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Lodine Patient Information including How Should I Take
In this Article
- What is etodolac (Lodine)?
- What are the possible side effects of etodolac (Lodine)?
- What is the most important information I should know about etodolac (Lodine)?
- What should I discuss with my healthcare provider before taking etodolac (Lodine)?
- How should I take etodolac (Lodine)?
- What happens if I miss a dose (Lodine)?
- What happens if I overdose (Lodine)?
- What should I avoid while taking etodolac (Lodine)?
- What other drugs will affect etodolac (Lodine)?
- Where can I get more information?
What should I discuss with my healthcare provider before taking etodolac (Lodine)?
Taking an NSAID can increase your risk of life-threatening heart or circulation problems, including heart attack or stroke. This risk will increase the longer you use an NSAID. Do not use this medicine just before or after having heart bypass surgery (also called coronary artery bypass graft, or CABG).
NSAIDs can also increase your risk of serious effects on the stomach or intestines, including bleeding or perforation (forming of a hole). These conditions can be fatal and gastrointestinal effects can occur without warning at any time while you are taking an NSAID. Older adults may have an even greater risk of these serious gastrointestinal side effects.
Do not use this medication if you are allergic to etodolac, or if you have a history of allergic reaction to aspirin or other NSAIDs.
Before taking etodolac, tell your doctor if you are allergic to any drugs, or if you have:
- a history of heart attack, stroke, or blood clot;
- heart disease, congestive heart failure, high blood pressure;
- a history of stomach ulcers or bleeding;
- liver or kidney disease,
- polyps in your nose;
- a bleeding or blood clotting disorder; or
- if you smoke.
If you have any of these conditions, you may need a dose adjustment or special tests to safely take etodolac.
FDA pregnancy category C. This medication may be harmful to an unborn baby. Tell your doctor if you are pregnant or plan to become pregnant during treatment. Taking etodolac during the last 3 months of pregnancy may harm the unborn baby. Do not take etodolac during pregnancy unless your doctor has told you to.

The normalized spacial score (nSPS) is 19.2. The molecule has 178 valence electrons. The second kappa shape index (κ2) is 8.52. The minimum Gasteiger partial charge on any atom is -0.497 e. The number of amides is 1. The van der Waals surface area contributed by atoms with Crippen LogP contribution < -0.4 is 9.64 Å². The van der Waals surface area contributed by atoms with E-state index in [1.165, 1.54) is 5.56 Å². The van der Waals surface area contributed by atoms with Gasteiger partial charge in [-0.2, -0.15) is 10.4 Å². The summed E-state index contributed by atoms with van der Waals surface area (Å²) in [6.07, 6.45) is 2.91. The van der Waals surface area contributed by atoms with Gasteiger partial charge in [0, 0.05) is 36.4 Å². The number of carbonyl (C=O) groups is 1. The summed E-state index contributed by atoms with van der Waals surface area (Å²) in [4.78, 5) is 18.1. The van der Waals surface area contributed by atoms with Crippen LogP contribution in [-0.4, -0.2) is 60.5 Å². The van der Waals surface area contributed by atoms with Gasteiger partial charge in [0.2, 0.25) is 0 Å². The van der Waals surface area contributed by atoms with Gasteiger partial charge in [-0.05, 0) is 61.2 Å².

It is not known whether etodolac passes into breast milk or if it could harm a nursing baby. Do not use this medication without telling your doctor if you are breast-feeding a baby.
Do not give this medicine to a child younger than 6 years old without the advice of a doctor.
How should I take etodolac (Lodine)?
Take this medication exactly as it was prescribed for you. Do not take the medication in larger amounts, or take it for longer than recommended by your doctor. Follow the directions on your prescription label.
Do not crush, chew, or break an extended-release tablet. Swallow the pill whole. It is specially made to release medicine slowly in the body. Breaking the pill would cause too much of the drug to be released at one time.
It may take up to 2 weeks of using this medicine before your symptoms improve. For best results, keep using the medication as directed. Talk with your doctor if your symptoms do not improve.
If you take etodolac for a long period of time, your doctor may want to check you on a regular basis to make sure this medication is not causing harmful effects. Do not miss any scheduled visits to your doctor.
This medication can cause you to have unusual results with certain medical tests. Tell any doctor who treats you that you are using etodolac.
Store etodolac at room temperature away from moisture and heat.
Additional Lodine Information
Report Problems to the Food and Drug Administration
You are encouraged to report negative side effects of prescription drugs to the FDA. Visit the FDA MedWatch website or call 1-800-FDA-1088.
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